Both students are athletes. I asked them if they would ever consider working hard in practice when the coach was watching, and slacking off and doing something else when the coach had their back turned. They thought this was ridiculous! Why would they do that? How would they ever get better? Neither wanted to sit the bench, and they acknowledged that that kind of behavior would be counterproductive.

This made things too easy. I asked how they thought using the PanicButton was going to help them if it only made them look like they were learning. Neither could come up with an answer.

Here’s where the door opens for you as a teacher. Distraction, procrastination, defiance- they are all symptoms of the same problem. Disengagement. It might be disengagement from a particular assignment or it might be disengagement from school as a whole.  It’s our job as teachers to figure out WHY. It’s not about “who’s fault” it is. It’s about finding solutions. Forward motion is the goal.

I’m not a social worker so I can’t fix the big problems- but here are some suggestions you might try for the smaller ones. Keep in mind that this does not have to be done for an entire class- apply these as you identify students who could use them.

Reading issues:

  • Print articles students need to read. When reading gets tough and Facebook is on another tab, the temptation is to turn to the easier task.
  • Use summarizing tools like Skimzee, SummarizeThis and TLDR (Too Long, Didn’t Read). Some work better than others but most work better than not reading at all.
  • Remove ads from pages by using Clearly in Chrome or Reader in Safari.

Distraction Issues:

  • Not all work is best done on the laptop. Decide if closing the lid will be beneficial for students.
  • Sometimes GoogleDocs provides too many notifications about new email, chat requests, etc. Have students write in Pages. Pages files can be uploaded for storage, or they can paste their work into a GoogleDoc when they are done. They can also use WriteSpace, a tool that provides a black screen with a cursor for distraction free writing.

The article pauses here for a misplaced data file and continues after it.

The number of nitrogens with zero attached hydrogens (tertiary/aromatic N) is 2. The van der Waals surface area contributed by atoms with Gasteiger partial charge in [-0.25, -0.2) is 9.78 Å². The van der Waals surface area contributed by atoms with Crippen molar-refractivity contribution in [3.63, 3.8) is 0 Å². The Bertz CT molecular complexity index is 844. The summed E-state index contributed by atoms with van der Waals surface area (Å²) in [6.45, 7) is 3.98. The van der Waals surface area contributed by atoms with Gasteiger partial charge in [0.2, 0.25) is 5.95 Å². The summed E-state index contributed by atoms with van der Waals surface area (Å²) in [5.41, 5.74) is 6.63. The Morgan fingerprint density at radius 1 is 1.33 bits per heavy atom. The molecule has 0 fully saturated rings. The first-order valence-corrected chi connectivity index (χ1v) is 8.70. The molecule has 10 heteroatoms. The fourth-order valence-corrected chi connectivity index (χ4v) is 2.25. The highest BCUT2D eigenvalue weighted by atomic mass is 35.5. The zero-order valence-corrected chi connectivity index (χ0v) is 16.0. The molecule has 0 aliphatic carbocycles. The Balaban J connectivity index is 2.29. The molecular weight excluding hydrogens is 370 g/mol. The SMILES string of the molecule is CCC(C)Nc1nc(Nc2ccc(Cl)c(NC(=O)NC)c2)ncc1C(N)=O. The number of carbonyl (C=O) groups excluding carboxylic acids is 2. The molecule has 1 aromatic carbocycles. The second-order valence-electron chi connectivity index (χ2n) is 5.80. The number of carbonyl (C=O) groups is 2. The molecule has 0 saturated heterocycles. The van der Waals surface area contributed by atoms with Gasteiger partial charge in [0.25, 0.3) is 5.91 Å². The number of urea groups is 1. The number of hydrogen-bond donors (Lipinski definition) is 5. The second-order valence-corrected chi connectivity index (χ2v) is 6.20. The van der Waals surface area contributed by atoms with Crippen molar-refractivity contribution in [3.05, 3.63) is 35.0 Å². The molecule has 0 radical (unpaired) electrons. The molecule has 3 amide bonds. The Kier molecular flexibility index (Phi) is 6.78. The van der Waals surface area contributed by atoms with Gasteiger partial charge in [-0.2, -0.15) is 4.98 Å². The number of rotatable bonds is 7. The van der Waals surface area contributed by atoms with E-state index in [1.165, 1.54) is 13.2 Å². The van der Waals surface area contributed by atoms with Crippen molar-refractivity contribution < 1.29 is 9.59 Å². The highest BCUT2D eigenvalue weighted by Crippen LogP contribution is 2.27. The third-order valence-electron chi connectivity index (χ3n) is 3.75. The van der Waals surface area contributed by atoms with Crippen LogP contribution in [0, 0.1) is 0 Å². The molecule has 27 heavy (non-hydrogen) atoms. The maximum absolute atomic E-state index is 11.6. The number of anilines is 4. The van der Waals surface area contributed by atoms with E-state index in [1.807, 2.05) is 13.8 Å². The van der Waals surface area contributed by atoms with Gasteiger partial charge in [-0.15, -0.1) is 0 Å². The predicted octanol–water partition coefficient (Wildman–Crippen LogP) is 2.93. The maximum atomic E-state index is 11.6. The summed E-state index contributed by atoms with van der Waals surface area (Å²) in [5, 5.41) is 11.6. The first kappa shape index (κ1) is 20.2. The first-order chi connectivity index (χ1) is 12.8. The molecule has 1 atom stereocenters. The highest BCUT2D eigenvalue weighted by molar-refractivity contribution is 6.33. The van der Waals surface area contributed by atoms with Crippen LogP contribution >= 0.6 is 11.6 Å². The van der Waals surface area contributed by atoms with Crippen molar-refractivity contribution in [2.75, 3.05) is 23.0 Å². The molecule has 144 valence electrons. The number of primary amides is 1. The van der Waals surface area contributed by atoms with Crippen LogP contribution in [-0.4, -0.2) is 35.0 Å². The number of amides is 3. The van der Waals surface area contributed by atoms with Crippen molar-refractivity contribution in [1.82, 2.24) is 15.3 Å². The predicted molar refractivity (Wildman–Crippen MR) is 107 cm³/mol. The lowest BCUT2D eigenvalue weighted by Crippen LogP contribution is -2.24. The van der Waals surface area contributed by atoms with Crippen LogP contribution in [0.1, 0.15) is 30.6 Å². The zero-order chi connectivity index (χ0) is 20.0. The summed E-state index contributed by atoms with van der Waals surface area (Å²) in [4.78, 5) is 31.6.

• Have students turn their airports off if they don’t need the internet.
  • Seating. If you know a child has a hard time focusing, do not let them sit in the hallway or with their back against the wall. Give them a seat where their screen is visible and keep an eye on what they are doing.
  • Ask students to use tools like IAMSTUDYING or Website Blocker. These allow the students to customize a filter that will block the sites they need to stay off of as well as the times they’d like them blocked. Helping students learn to self monitor can be crucial.

Accountability:

  • Exit tickets are a great way to hold students accountable for what they have done in class. Some teachers start with a daily goal and ask students to evaluate how they have done. They don’t leave class without handing in the ticket.
  • Ask them to email a copy of their daily work to you. It will only take a minute for you to evaluate what they have done and know how well they are using their time. This is especially effective when you are doing a whole class video. VideoNot.es gives you an easy way to do this.

If you’ve been in the classroom any time at all, you already have a hefty toolbox of strategies to help students. When you look at the behavior with technology as a symptom it makes it easier to put together a set of strategies to get your students moving ahead.

 

 

Tech Integrator Tip: Align and Conquer

If there was a standing job description for a tech integrator, it might include the following: “Ability to work with little supervision. Strong diagnostic and psychological skills. Able to shift focus quickly, easily and often. Must possess good sense of humor. Sales experience helpful.”

Tech integrators make their own schedules and are left to make decisions on a myriad of classrooms k-12. Sometimes it feels like we have no boss and sometimes it feels like we ARE the boss. Of course we have bosses but they are often stretched way beyond thin and self sufficiency is appreciated. Sometimes we operate like Tinkerbelle, spreading pixie-dust and performing magic to fix holes in teaching and learning with technology. What we seldom do is teach and train in a systematic method that is carefully planned and implemented building or district wide.

I’ve been an integrator for a very long time and always thought I did a pretty good job. I was busy, the teachers liked what I was doing in the classrooms, the kids were competent and engaged. Then things changed.